Medical cannabis in the United States

In the United States, the use of cannabis for medical purposes is legal in 33 states, four (out of five) permanently inhabited U.S. territories, and the District of Columbia, as of January 2019. Fourteen other states have more restrictive laws limiting THC content, for the purpose of allowing access to products that are rich in cannabidiol (CBD), a non-psychoactive component of cannabis. There is considerable variation in medical cannabis laws from state to state, including how it is produced and distributed, how it can be consumed, and what medical conditions it can be used for.The first state to effectively legalize medical cannabis was California in 1996, when voters approved Proposition 215 by a 56–44 margin. Several states followed with successful ballot initiatives in 1998, and in 2000 Hawaii became the first to legalize through an act of state legislature. By 2016, legalization of medical cannabis had spread to a majority of states.

At the federal level, cannabis remains a prohibited substance by way of the Controlled Substances Act of 1970. Under the CSA, the Drug Enforcement Administration classifies cannabis as a Schedule I drug, determined to have a high potential for abuse and no accepted medical use – thereby prohibiting its use for any purpose. The Justice Department has enforced this policy through various means, including criminal prosecutions, civil asset forfeiture, and paramilitary-style raids targeting medical cannabis providers, and various penalties threatened or initiated against other individuals involved in state-legal medical cannabis activities (doctors, landlords, state officials and employees). In December 2014, however, the Rohrabacher–Farr amendment was signed into law, prohibiting the Justice Department from spending funds to interfere with the implementation of state medical cannabis laws.Public support for allowing the medical use of cannabis has remained strong since Gallup first polled the subject in 1999, finding 73% in favor. An August 2017 Quinnipiac poll found national support at 94%.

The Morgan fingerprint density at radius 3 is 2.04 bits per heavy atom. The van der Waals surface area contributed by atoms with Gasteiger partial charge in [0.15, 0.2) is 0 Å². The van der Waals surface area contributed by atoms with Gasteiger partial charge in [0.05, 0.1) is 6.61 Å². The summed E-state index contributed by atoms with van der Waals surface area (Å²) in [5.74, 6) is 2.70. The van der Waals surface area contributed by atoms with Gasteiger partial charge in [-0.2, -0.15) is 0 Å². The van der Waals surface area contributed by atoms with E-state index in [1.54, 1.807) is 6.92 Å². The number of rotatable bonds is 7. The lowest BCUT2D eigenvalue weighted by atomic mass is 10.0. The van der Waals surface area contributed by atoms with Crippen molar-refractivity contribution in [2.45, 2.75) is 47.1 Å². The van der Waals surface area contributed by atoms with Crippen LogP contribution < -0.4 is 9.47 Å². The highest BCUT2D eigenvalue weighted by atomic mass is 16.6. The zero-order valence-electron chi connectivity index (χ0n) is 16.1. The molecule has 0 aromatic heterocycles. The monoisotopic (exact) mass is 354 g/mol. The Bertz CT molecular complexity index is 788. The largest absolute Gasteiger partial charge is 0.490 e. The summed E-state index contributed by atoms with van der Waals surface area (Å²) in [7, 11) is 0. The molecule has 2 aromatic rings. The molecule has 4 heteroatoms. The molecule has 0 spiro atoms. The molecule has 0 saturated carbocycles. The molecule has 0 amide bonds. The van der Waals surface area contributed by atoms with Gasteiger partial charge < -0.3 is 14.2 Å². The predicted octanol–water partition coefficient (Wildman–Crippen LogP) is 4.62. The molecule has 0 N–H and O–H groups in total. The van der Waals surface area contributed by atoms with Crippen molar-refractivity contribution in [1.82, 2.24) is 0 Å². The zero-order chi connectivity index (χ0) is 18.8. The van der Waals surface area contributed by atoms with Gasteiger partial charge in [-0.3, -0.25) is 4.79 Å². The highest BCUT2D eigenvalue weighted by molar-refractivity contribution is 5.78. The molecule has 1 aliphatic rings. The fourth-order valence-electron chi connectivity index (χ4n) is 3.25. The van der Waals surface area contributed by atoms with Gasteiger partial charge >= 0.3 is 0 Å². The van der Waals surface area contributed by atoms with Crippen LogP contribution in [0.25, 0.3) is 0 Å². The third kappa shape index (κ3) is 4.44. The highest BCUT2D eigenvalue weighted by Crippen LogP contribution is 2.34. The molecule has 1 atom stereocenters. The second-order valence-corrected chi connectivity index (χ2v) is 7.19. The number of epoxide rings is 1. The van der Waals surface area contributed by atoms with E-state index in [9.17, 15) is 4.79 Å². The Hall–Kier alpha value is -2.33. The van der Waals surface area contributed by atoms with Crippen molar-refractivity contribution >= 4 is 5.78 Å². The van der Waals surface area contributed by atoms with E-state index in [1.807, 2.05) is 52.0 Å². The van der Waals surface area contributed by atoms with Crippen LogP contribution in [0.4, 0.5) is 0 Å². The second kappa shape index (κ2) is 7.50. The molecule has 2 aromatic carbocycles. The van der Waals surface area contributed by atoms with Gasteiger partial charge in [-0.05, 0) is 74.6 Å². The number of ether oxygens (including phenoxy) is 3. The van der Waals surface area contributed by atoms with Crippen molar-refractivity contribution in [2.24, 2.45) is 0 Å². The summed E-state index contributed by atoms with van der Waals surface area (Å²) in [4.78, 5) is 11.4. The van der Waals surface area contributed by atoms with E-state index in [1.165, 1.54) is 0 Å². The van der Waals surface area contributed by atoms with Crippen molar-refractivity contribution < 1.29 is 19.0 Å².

Newt Gingrich

Newton Leroy Gingrich (; né McPherson, June 17, 1943) is an American politician who served as the 50th Speaker of the United States House of Representatives from 1995 to 1999. A member of the Republican Party, he was the U.S. Representative for Georgia's 6th congressional district from 1979 until his resignation in 1999. In 2012, Gingrich was a candidate for the presidential nomination of his party.

A teacher of history and geography at the University of West Georgia in the 1970s, Gingrich won election to the U.S. House of Representatives in November 1978, the first Republican in the history of Georgia's 6th congressional district to do so. He served as House Minority Whip from 1989 to 1995. A co-author and architect of the "Contract with America", Gingrich was a major leader in the Republican victory in the 1994 congressional election. In 1995, Time named him "Man of the Year" for "his role in ending the four-decades-long Democratic majority in the House".As House Speaker, Gingrich oversaw passage by the House of welfare reform and a capital gains tax cut in 1997. Gingrich played a key role in several government shutdowns, and impeached President Clinton on a party-line vote in the House. The poor showing by Republicans in the 1998 Congressional elections, a reprimand from the House for Gingrich's ethics violation, pressure from Republican colleagues, and revelations of an extramarital affair with a congressional employee 23 years his junior resulted in Gingrich's resignation from the speakership on November 6, 1998. He resigned altogether from the House on January 3, 1999.

Political scientists have widely credited Gingrich with playing a key role in undermining democratic norms in the United States, and hastening political polarization and partisan prejudice.Since leaving the House, Gingrich has remained active in public policy debates and worked as a political consultant. He founded and chaired several policy think tanks, including American Solutions for Winning the Future and the Center for Health Transformation. He has written or co-authored 27 books. In May 2011, he announced his campaign for the Republican presidential nomination. On May 2, 2012, Gingrich ended his presidential campaign and endorsed front runner Mitt Romney, who won the nomination.

Plantation Estate

Plantation Estate is a single-story, wood-frame, 5,000-square-foot (460 m2) Pacific Ocean-front house at 57 Kailuana Place in Kailua, Honolulu County, Hawaii, which former President Barack Obama rented for use during his Christmas vacations from 2008 to 2016.